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Sunscreen For Grapes

Before I go shooting my mouth off about how silly an idea this is, I'd like to seriously ask if anyone is aware of any scientific studies that exist, or any precedents that exist in general agriculture about the use of chemical sunscreen on food.

Quintessa, a relatively large and well known Napa winery, has decided to create a concoction of Aloe Vera and Yucca extracts to spray on its grapes to protect them from the late summer sun. Is this a rational move driven by evidence showing such treatments actually work, or yet another example of the pseudo-science that plagues Biodynamic farming -- a regimen of farming which contain a set of practices and proscriptions that range from the highly rational to the just downright stupid?

Or maybe it's just one winery's experiments to see whether something actually works or not? I do hope they'll tell us. For now, I'm rolling my eyes with a chuckle.

Read the full story.

Comments (11)

Tyler T wrote:
09.16.06 at 2:30 PM

Wow, what to say? There has been some studies that looked into the impact of blocking UV-A and UV-B radiation to the fruiting zone of Riesling. The authors wanted to see what increases in UV radiation (due to climate change) may do to grapes. It is well known that UV radiation influences gene expression in plants. From my reading of the study, it would seem to me that sunblocking grapes, particularly red grapes, would be a BAD idea! For starters, removing UV-radiation decreased the amount of carotenoids which are well known precursors to desirable flavor compounds. Additionally, disease resistance and phenolics may be reduced. Finally (this wasn't mentioned by the study) it could impact the transpiration of the berry which may increase the berry's temperature. This can cause problems with phenolic production and flavor compounds (this is an inference from what can happen with sunburn/heat damage to grapes).

Hmmmm...very odd and not very well thought through in my opinion.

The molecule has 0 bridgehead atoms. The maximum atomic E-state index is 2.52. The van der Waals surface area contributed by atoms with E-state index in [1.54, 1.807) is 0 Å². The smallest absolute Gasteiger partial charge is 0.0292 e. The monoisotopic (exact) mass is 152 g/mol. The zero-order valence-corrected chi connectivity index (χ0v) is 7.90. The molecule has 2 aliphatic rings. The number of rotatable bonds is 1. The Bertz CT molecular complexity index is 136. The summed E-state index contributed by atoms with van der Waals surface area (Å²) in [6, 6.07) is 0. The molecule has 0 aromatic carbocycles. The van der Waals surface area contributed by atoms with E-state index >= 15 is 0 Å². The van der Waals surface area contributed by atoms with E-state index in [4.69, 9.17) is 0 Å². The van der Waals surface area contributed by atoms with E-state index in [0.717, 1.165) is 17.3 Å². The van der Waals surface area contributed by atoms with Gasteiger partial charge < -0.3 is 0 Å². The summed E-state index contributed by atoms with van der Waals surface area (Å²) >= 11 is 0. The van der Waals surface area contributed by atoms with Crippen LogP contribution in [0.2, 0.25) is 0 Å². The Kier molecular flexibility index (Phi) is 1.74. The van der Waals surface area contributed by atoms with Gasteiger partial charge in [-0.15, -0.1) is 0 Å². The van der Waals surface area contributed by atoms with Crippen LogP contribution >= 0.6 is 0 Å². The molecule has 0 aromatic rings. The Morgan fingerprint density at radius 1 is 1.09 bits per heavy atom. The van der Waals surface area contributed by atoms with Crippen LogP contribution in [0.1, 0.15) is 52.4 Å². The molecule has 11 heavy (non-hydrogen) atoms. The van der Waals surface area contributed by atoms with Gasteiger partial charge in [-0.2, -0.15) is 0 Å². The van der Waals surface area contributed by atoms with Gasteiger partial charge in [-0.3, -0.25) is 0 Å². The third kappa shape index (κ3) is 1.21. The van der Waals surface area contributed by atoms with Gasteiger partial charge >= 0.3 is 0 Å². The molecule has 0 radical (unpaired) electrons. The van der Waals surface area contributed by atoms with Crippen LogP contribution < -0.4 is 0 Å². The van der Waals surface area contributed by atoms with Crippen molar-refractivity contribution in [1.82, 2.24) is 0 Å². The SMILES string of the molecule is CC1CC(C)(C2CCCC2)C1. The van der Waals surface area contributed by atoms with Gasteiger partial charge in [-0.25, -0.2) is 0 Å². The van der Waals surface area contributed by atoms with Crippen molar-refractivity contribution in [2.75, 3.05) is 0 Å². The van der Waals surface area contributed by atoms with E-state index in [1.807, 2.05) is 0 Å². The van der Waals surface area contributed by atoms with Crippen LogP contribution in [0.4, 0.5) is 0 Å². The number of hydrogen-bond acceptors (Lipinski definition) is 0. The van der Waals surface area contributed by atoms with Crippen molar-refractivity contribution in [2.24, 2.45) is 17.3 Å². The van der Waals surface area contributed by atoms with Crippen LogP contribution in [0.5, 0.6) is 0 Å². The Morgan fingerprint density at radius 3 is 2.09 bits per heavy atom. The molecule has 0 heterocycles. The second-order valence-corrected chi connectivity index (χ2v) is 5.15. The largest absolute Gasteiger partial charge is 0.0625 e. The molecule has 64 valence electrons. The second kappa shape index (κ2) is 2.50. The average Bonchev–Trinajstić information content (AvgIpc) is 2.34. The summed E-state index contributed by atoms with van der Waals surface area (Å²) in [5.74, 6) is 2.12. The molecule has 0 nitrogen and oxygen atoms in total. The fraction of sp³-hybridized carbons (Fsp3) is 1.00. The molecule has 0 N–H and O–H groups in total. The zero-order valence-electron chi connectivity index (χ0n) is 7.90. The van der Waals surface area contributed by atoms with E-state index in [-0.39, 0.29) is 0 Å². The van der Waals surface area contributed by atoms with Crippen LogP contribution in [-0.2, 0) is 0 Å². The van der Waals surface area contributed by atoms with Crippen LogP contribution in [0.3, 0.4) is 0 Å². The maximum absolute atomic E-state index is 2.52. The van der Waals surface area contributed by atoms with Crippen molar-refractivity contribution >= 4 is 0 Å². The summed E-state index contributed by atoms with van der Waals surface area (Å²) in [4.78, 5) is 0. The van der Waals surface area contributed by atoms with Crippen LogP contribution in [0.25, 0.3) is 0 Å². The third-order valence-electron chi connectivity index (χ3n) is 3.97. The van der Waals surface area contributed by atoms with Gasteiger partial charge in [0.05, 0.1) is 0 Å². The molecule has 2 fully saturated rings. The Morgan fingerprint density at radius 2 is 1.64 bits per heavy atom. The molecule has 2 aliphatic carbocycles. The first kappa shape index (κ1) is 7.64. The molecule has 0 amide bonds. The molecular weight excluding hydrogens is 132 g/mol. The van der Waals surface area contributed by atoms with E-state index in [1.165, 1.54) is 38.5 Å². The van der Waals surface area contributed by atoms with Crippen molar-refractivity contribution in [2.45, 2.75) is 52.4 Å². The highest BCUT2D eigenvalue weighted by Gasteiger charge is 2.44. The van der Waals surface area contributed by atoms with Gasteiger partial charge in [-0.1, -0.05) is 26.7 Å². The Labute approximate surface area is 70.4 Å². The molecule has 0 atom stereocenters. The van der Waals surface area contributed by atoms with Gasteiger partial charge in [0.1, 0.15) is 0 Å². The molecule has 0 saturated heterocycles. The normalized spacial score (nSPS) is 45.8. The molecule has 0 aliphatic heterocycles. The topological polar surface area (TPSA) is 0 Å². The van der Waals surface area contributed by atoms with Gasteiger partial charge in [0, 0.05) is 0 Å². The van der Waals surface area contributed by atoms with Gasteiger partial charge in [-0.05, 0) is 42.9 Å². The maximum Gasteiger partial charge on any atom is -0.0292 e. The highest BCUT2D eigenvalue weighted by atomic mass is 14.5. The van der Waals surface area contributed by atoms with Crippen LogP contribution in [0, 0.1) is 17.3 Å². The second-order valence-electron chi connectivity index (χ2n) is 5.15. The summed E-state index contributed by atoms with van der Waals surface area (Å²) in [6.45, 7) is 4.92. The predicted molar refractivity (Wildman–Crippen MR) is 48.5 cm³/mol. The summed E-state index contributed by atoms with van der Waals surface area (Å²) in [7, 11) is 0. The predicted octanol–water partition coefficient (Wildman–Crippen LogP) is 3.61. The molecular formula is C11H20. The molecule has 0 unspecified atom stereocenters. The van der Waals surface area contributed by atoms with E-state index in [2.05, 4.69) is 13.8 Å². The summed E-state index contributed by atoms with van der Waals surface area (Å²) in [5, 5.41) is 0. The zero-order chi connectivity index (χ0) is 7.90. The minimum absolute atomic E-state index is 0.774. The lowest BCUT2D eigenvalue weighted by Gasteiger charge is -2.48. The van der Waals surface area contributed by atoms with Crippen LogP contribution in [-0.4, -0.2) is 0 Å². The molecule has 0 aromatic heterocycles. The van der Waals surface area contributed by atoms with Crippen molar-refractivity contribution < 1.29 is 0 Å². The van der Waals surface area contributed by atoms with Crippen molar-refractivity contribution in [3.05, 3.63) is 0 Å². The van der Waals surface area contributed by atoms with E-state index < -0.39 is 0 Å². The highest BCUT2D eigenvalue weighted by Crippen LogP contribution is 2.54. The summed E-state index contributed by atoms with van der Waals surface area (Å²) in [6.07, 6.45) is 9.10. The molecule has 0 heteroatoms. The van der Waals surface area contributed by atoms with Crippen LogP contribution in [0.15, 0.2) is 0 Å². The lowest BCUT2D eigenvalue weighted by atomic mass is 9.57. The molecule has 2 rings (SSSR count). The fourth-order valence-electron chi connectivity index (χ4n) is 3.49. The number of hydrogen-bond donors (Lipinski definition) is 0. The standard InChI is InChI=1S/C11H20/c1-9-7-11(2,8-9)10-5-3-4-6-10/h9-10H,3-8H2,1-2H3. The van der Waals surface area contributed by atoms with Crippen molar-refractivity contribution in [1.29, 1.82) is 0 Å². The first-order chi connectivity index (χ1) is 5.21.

Kenny Kahn wrote:
09.17.06 at 5:47 PM

A major quality issues that we face in our North Coast vineyards is heat stress and sunburn. Heat damage, in particular, is a problem for vineyards that have a North/ South aspect; the west side of the fruit zone seems to get fried. You can see and taste a dramatic difference between the fruit on the cooler east side and the fruit from the west.
Among other things, we are experimenting with an organic kaolin clay, Surround, that we spray onto the fruit zone. You have probably noticed and wondered why so many vineyards are white. The clay is white and reflects the sun which reduces thew heat. Thus far, we are pleased with the results and have produced some of our best vintages since using Surround in the last 3 vintages. The clay falls out during fermentation and does not by itself affect the wine's flavor. However, the fruit is superior and we are getting some great results.

haydn wrote:
09.18.06 at 4:59 AM

There's growing evidence that global waraming is adding to the stress on grapes and the unpredictability of harvests

Mithrandir wrote:
09.18.06 at 11:33 AM

Aren't there canopy management strategies designed to shade the fruit? That seems like the best way to prevent sunburn.

Johnny wrote:
09.19.06 at 1:31 AM

How bad is it already you think?

Kenny Kahn wrote:
09.20.06 at 8:56 AM

yes, there are canopy management strategies that we are trying and with success. When we first planted Blue Rock in 1987,we wanted to be just like the Bordelaise. We adopted their VSP system of trellising which looked great but was improperly suited to our warmer climate. We have modified the canopy by reverting back to a modified T Top which allows for much more even light penetration and heat reduction on the west side. None- the- less, the Surround applications seem to help reduce stress and burn

Sondra wrote:
09.20.06 at 9:07 AM

When I originally read about Quintessa's sunscreen I thought it was very weird, but then seeing the reality of 'fried grapes' on the west side of a vineyard it makes a lot of sense. What I do wonder about is how the clay or aloe vera are really removed before the grapes get to the vat, are they hosed off first?

Kenny Kahn wrote:
09.20.06 at 9:11 AM

can't comment on the Aloe vera. However, the clay is fermented and drops out. It is tastless, oderless, and doesn't have any effect on the fermentation.

Alder wrote:
09.20.06 at 9:58 AM


Thanks for the comments. My understanding (as a non winemaker) is that hosing off grapes is usually a bad idea, as it removes the yeast and pollen that help with fermentation. Usually any dust on the berries will settle out during the barrel aging process and is removed by racking (pouring the wine slowly into a new barrel before cleaning out the sediment) or by filtering before bottling.

paolo wrote:
02.16.07 at 8:04 PM

Yet another chemical going into the wine (sigh). More headaches. More chemical soup and less grape and skill.

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11.18.14 at 3:50 PM

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